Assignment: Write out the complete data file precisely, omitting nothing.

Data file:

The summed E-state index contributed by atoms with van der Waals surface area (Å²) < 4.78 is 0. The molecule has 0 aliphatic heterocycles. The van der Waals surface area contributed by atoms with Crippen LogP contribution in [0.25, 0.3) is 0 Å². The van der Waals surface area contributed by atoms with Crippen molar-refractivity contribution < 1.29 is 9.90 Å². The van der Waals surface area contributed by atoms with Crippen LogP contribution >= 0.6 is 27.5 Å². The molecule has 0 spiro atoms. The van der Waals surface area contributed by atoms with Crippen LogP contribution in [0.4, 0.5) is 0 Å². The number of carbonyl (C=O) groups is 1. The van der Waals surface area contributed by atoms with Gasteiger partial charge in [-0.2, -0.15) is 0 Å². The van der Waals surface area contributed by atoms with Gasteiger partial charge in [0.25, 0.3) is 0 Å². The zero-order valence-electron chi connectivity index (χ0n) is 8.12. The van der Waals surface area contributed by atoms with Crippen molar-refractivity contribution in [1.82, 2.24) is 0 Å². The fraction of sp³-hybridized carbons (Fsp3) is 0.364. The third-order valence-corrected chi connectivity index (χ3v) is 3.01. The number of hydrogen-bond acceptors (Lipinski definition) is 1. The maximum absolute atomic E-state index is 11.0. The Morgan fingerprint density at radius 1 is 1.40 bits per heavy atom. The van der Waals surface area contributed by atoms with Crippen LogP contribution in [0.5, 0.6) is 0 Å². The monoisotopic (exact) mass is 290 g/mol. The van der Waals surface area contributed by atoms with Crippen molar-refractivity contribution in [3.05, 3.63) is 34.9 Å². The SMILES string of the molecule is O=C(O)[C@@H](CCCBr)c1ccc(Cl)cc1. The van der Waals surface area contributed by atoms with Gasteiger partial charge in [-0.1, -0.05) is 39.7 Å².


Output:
The summed E-state index contributed by atoms with van der Waals surface area (Å²) < 4.78 is 0. The molecule has 0 aliphatic heterocycles. The van der Waals surface area contributed by atoms with Crippen LogP contribution in [0.25, 0.3) is 0 Å². The van der Waals surface area contributed by atoms with Crippen molar-refractivity contribution < 1.29 is 9.90 Å². The van der Waals surface area contributed by atoms with Crippen LogP contribution >= 0.6 is 27.5 Å². The molecule has 0 spiro atoms. The van der Waals surface area contributed by atoms with Crippen LogP contribution in [0.4, 0.5) is 0 Å². The number of carbonyl (C=O) groups is 1. The van der Waals surface area contributed by atoms with Gasteiger partial charge in [-0.2, -0.15) is 0 Å². The van der Waals surface area contributed by atoms with Gasteiger partial charge in [0.25, 0.3) is 0 Å². The zero-order valence-electron chi connectivity index (χ0n) is 8.12. The van der Waals surface area contributed by atoms with Crippen molar-refractivity contribution in [1.82, 2.24) is 0 Å². The fraction of sp³-hybridized carbons (Fsp3) is 0.364. The third-order valence-corrected chi connectivity index (χ3v) is 3.01. The number of hydrogen-bond acceptors (Lipinski definition) is 1. The maximum absolute atomic E-state index is 11.0. The Morgan fingerprint density at radius 1 is 1.40 bits per heavy atom. The van der Waals surface area contributed by atoms with Crippen LogP contribution in [0.5, 0.6) is 0 Å². The monoisotopic (exact) mass is 290 g/mol. The van der Waals surface area contributed by atoms with Crippen molar-refractivity contribution in [3.05, 3.63) is 34.9 Å². The SMILES string of the molecule is O=C(O)[C@@H](CCCBr)c1ccc(Cl)cc1. The van der Waals surface area contributed by atoms with Gasteiger partial charge in [-0.1, -0.05) is 39.7 Å².